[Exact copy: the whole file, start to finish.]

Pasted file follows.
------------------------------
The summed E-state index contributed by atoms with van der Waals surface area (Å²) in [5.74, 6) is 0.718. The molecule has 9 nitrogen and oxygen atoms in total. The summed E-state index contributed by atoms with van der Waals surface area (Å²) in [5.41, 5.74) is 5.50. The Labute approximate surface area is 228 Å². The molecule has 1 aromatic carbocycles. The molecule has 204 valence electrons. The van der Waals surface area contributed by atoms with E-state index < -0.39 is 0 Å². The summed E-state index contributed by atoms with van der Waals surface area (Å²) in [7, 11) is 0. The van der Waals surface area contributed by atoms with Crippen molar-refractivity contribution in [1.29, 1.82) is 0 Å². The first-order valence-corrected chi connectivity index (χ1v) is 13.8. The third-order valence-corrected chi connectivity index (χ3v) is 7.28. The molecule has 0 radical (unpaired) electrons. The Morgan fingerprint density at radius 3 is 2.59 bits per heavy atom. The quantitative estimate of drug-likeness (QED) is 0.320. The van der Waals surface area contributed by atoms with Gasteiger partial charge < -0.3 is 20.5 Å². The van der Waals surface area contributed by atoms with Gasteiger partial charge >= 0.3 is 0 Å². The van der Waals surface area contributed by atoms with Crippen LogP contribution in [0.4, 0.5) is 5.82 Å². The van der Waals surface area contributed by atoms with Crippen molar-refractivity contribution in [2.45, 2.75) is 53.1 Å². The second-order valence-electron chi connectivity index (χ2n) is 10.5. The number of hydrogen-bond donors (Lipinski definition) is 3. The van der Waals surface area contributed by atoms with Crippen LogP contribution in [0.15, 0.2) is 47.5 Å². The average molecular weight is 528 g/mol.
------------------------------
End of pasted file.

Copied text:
The summed E-state index contributed by atoms with van der Waals surface area (Å²) in [5.74, 6) is 0.718. The molecule has 9 nitrogen and oxygen atoms in total. The summed E-state index contributed by atoms with van der Waals surface area (Å²) in [5.41, 5.74) is 5.50. The Labute approximate surface area is 228 Å². The molecule has 1 aromatic carbocycles. The molecule has 204 valence electrons. The van der Waals surface area contributed by atoms with E-state index < -0.39 is 0 Å². The summed E-state index contributed by atoms with van der Waals surface area (Å²) in [7, 11) is 0. The van der Waals surface area contributed by atoms with Crippen molar-refractivity contribution in [1.29, 1.82) is 0 Å². The first-order valence-corrected chi connectivity index (χ1v) is 13.8. The third-order valence-corrected chi connectivity index (χ3v) is 7.28. The molecule has 0 radical (unpaired) electrons. The Morgan fingerprint density at radius 3 is 2.59 bits per heavy atom. The quantitative estimate of drug-likeness (QED) is 0.320. The van der Waals surface area contributed by atoms with Gasteiger partial charge < -0.3 is 20.5 Å². The van der Waals surface area contributed by atoms with Gasteiger partial charge >= 0.3 is 0 Å². The van der Waals surface area contributed by atoms with Crippen LogP contribution in [0.4, 0.5) is 5.82 Å². The van der Waals surface area contributed by atoms with Crippen molar-refractivity contribution in [2.45, 2.75) is 53.1 Å². The second-order valence-electron chi connectivity index (χ2n) is 10.5. The number of hydrogen-bond donors (Lipinski definition) is 3. The van der Waals surface area contributed by atoms with Crippen LogP contribution in [0.15, 0.2) is 47.5 Å². The average molecular weight is 528 g/mol.